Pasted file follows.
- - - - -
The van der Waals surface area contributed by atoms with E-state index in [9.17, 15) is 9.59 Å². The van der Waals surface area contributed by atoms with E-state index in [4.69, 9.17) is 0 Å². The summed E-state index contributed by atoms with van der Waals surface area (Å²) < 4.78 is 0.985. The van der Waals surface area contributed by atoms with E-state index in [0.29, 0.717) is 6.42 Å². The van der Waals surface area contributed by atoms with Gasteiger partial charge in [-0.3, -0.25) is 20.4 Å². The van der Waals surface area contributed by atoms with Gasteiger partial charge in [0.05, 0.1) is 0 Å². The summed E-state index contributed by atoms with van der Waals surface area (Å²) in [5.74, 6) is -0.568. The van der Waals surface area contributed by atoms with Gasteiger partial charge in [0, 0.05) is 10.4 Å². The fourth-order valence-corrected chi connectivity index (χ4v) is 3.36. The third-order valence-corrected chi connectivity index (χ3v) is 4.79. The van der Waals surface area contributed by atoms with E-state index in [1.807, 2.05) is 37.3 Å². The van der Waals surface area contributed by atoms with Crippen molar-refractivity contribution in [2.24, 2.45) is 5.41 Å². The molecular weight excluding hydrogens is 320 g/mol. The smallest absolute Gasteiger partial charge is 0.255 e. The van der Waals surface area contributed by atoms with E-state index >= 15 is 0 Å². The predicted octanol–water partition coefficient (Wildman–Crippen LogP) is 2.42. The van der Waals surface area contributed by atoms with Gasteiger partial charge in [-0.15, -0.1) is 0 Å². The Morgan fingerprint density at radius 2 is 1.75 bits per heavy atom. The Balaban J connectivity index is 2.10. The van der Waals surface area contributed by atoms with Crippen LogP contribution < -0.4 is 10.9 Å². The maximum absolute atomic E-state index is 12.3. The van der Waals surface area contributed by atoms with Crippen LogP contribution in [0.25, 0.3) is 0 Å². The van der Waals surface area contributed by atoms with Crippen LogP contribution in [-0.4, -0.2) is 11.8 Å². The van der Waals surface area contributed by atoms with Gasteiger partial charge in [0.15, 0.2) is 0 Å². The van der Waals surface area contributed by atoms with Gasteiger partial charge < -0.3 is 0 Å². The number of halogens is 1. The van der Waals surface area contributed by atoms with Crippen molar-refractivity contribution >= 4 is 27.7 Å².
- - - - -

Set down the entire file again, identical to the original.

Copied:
The van der Waals surface area contributed by atoms with E-state index in [9.17, 15) is 9.59 Å². The van der Waals surface area contributed by atoms with E-state index in [4.69, 9.17) is 0 Å². The summed E-state index contributed by atoms with van der Waals surface area (Å²) < 4.78 is 0.985. The van der Waals surface area contributed by atoms with E-state index in [0.29, 0.717) is 6.42 Å². The van der Waals surface area contributed by atoms with Gasteiger partial charge in [-0.3, -0.25) is 20.4 Å². The van der Waals surface area contributed by atoms with Gasteiger partial charge in [0.05, 0.1) is 0 Å². The summed E-state index contributed by atoms with van der Waals surface area (Å²) in [5.74, 6) is -0.568. The van der Waals surface area contributed by atoms with Gasteiger partial charge in [0, 0.05) is 10.4 Å². The fourth-order valence-corrected chi connectivity index (χ4v) is 3.36. The third-order valence-corrected chi connectivity index (χ3v) is 4.79. The van der Waals surface area contributed by atoms with E-state index in [1.807, 2.05) is 37.3 Å². The van der Waals surface area contributed by atoms with Crippen molar-refractivity contribution in [2.24, 2.45) is 5.41 Å². The molecular weight excluding hydrogens is 320 g/mol. The smallest absolute Gasteiger partial charge is 0.255 e. The van der Waals surface area contributed by atoms with E-state index >= 15 is 0 Å². The predicted octanol–water partition coefficient (Wildman–Crippen LogP) is 2.42. The van der Waals surface area contributed by atoms with Gasteiger partial charge in [-0.15, -0.1) is 0 Å². The Morgan fingerprint density at radius 2 is 1.75 bits per heavy atom. The Balaban J connectivity index is 2.10. The van der Waals surface area contributed by atoms with Crippen LogP contribution < -0.4 is 10.9 Å². The maximum absolute atomic E-state index is 12.3. The van der Waals surface area contributed by atoms with Crippen LogP contribution in [0.25, 0.3) is 0 Å². The van der Waals surface area contributed by atoms with Crippen LogP contribution in [-0.4, -0.2) is 11.8 Å². The van der Waals surface area contributed by atoms with Gasteiger partial charge in [0.15, 0.2) is 0 Å². The van der Waals surface area contributed by atoms with Gasteiger partial charge < -0.3 is 0 Å². The number of halogens is 1. The van der Waals surface area contributed by atoms with Crippen molar-refractivity contribution >= 4 is 27.7 Å².